Farmers in Maharashtra may have called off their stir after having been reassured by chief minister Devendra Fadnavis that crop loans, taken up to June 2017, will be waived.
Farmers in Maharashtra may have called off their stir after having been reassured by chief minister Devendra Fadnavis that crop loans, taken up to June 2017, will be waived. The chief minister has also agreed to look into claims of tribal farmers who are demanding ownership of the land they till as guaranteed by the Forest Rights Act passed by the United Progressive Alliance (UPA). Loan waivers can, at best, be temporary solutions; the distress in the agriculture sector, whether relating to prices or more equitable and profitable lending, needs closer attention. Indeed, given how the sector is in pain despite record harvests as farmers don’t get the best price for their crop, the absence of a coherent strategy is apparent. When small farmers say they aren’t getting access to bank loans, they are probably right; a branch manager is more likely to lend to a more prosperous farmer with a bigger plot of land that can be used as collateral. At the end of March 2012, loans outstanding to 1.6 crore smaller farmers—with land of up to 2.5 acres—were of the order of Rs 1.24 lakh crore. Compared with this, the outstanding loans to 96,45,000 farmers, with land of over five acres, were Rs 1.41 lakh crore.
Had smaller farmers had better access to formal finance—and not been at the mercy of usurious moneylenders—they would surely have been better off. But, while much of the non-performing assets (NPAs) for the sector—Rs 60,200 crore at the end of March 2017, or 8.3% of the total NPAs—may be due to genuine reasons such as a crop failure in a drought year, there are defaulters too. Indeed, it is not as though all the loan money has been put to good and productive use. That some of this money—loaned at a soft interest rate, thanks to the interest subsidy provided by the government—is often re-cycled as a loan at a higher interest rate isn’t exactly a secret. At a broader level, therefore, several structural changes need to be made for agricultural lending to become more equitable. Primarily, land holdings need to be larger, not merely because it would make the farmer eligible for a loan, but also because it would make farming far more efficient.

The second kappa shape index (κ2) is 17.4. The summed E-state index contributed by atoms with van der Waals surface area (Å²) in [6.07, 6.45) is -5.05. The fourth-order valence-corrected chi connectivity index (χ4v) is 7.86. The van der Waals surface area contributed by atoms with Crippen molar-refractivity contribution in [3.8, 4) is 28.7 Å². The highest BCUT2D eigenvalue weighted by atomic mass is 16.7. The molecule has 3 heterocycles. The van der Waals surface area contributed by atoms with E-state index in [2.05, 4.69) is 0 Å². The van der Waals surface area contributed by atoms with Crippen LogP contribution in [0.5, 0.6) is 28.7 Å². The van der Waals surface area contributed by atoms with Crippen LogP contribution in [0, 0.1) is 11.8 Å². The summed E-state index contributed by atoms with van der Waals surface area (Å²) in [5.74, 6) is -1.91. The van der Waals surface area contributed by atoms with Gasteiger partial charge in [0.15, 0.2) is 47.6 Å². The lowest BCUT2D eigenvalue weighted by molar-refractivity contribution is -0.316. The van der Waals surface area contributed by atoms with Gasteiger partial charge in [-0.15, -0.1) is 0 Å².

However, since that doesn’t look likely for a long time, the government—the Centre and the states—must work on ways to address the problem in other ways. Better irrigation facilities apart, what is also critical is better market-linkage, with state governments setting up smaller markets so that farmers don’t need to trudge to the large mandis; the eNAM too must become bigger. In the meantime, the government should allow bankers to determine the pricing on loans to ensure the loans are not diverted for purposes other than farming. Indeed, private sector banks are able to lend profitably in rural India because they are allowed to make commercial decisions.
Bankers say the perception created, partly by politicians, that it is the government and not a commercial bank that is sanctioning the loans has also hurt the loan environment. Once a loan is waived, it is virtually impossible for banks to instill any sense of discipline in borrowers; those that were disciplined feel they have been cheated and this ends up ruining the loan environment altogether.